Some of the challenges I already mentioned above in the previous answer, such as a lack of empowerment to fix problems that are beyond the scope of your daily tasks. Another big challenge is all the paper filing that goes into the file cabinets. Not because it is difficult to sort and file properly, nor because there is so much of it, but because ALL offices insist on having the file cabinets sit on the floor, which means that to file anything in the two bottom drawers (of a typical four-drawer file cabinet) you must constantly bend over in a very bad posture that can injure your back or else you must get on your knees – which is also not very comfortable and not that great when you are dressed nicely, as many offices require. An easy fix for this challenge is to have all the file cabinets raised up on wood blocks. That way, the two bottom drawers are at normal reaching height and you just use a little rolling step ladder to reach the upper drawers. This is a much better way to file, but good luck getting any office to change. They don’t have to change because THEY don’t do the filing! So that is one big challenge of being an admin assistant, the physical ergonomic difficulties of filing.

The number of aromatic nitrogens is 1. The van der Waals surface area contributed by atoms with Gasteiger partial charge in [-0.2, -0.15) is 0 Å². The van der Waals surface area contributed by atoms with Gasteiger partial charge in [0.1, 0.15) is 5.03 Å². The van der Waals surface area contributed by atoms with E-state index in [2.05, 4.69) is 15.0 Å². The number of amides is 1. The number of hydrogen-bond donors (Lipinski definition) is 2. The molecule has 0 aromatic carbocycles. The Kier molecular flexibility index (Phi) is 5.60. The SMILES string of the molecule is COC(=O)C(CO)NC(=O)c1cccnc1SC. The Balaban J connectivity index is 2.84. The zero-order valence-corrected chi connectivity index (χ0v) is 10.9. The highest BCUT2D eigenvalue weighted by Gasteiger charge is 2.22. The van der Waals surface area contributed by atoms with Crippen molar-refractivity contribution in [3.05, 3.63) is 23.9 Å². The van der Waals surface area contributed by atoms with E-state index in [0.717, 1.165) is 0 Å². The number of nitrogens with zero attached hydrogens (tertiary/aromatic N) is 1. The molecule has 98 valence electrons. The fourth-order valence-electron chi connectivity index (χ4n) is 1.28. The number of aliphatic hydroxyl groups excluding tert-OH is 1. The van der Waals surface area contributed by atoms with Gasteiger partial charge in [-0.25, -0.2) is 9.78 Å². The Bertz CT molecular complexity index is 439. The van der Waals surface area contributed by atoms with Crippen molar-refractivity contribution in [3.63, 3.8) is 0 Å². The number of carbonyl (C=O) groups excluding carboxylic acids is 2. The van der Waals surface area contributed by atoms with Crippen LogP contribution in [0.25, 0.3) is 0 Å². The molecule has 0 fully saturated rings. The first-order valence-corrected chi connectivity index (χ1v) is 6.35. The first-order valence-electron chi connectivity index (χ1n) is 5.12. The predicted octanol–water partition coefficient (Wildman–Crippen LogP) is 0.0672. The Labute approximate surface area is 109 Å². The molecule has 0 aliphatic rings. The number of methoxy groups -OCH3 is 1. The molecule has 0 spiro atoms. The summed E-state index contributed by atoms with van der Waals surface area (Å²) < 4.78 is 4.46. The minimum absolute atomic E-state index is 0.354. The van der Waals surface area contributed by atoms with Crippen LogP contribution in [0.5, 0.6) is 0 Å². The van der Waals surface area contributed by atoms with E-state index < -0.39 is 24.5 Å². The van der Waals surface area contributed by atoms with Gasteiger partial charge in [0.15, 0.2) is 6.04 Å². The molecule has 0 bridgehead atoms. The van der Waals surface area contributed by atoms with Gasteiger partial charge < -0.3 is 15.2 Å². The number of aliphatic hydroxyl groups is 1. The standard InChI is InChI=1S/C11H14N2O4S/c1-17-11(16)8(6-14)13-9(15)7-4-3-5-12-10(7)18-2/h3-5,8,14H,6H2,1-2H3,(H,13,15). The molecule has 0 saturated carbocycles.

Another challenge is when the computer systems are slow, down, outdated, crashing, or otherwise hindering your ability to do your job. Obviously this is a challenge for everyone in any office position, however, the admin assistant has a lot of work to do that needs to get done daily. There just simply isn’t any way to get the job done on time and keep up on everything if the computers aren’t working properly and this can be very stressful. To make matters worse, the IT person often doesn’t consider the admin assistant a high priority, so it might be a while before the problem is resolved. One final note: in general, admin assistant work is simply not that mentally challenging (after the initial learning curve), which can be one of the biggest challenges of all.